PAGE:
Dig in: Don't fear killing the plants and other gardening tips from Edmonton horticulturist Jim Hole

When worried new gardeners would fret about how to get started, Lois Hole would gently encourage them not to let fear get the upper hand.

With the Victoria Day weekend here, garden guru offers suggestions to get growing

About 90 per cent of your vegetable garden is safe to plant, regardless of how chilly the temperatures get, says Jim Hole. (Therese Kehler/CBC )

When worried new gardeners would fret about how to get started, Lois Hole would gently encourage them not to let fear get the upper hand.

"People would come to my mom and say, 'Can I plant these seeds now? And my mom would say 'That's a $2 package of seed. Put it in. Live dangerously.' It's cheaper than a coffee," said Jim Hole, gardening guru and son of the beloved former lieutenant-governor, during a Thursday question-and-answer session.

That said, Hole has gathered plenty of horticultural tips and tricks — learned from his mom, from growing up on a farm and from helping run his family's greenhouses business — which he happily shared during the session hosted by Edmonton News at 6 host Nancy Carlson.

But the most important suggestion he offered Thursday was not being afraid to try.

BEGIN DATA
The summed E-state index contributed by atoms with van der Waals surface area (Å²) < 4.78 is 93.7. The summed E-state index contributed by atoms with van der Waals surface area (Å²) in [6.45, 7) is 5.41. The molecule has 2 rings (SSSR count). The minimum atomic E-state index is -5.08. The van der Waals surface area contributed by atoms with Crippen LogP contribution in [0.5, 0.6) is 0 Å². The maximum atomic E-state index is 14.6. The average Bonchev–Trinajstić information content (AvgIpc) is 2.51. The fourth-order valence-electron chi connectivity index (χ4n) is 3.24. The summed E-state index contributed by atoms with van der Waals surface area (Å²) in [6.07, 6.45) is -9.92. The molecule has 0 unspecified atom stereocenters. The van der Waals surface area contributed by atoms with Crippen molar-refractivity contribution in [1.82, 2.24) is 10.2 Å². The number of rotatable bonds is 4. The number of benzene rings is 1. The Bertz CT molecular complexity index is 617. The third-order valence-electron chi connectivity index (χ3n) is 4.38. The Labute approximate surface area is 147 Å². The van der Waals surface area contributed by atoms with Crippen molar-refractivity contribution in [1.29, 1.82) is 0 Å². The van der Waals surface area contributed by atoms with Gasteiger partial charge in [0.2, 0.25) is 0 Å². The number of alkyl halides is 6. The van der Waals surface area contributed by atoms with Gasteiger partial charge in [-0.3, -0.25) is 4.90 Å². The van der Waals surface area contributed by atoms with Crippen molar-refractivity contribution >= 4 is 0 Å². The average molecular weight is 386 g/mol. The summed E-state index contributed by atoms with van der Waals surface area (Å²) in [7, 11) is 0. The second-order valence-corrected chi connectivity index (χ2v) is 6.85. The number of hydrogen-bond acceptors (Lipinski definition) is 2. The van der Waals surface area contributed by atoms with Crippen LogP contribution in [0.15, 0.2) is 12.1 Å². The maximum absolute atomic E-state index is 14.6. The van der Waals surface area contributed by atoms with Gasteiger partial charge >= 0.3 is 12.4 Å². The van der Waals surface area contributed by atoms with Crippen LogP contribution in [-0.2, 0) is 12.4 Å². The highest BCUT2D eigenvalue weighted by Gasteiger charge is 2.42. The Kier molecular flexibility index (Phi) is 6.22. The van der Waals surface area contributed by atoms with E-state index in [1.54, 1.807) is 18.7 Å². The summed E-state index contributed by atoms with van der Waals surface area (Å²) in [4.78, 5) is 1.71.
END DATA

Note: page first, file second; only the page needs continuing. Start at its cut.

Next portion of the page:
"We all have this fear of killing plants," he said. "I can tell you any great gardener has killed a lot of plants ... and they've had to learn from their mistakes. 

"But the reality is we have so much fear built up — and it is unwarranted."

Let's dig in.

Ask an Expert: Gardening guru Jim Hole chats with Edmonton News at 6 host Nancy Carlson

3 years ago
Duration 49:25
Gardening guru Jim Hole sat down (virtually of course) to share some horticultural tips and tricks with Edmonton News at 6 host Nancy Carlson.

The dirt on dirt

The Edmonton area has some of the top soil conditions in the world, black and extremely rich, but it does have a lot of clay, he said — which isn't a bad thing in the right amount.

"When you get excessive amounts of clay, you have sort of this caking on the surface, the roots have a hard time penetrating," he said.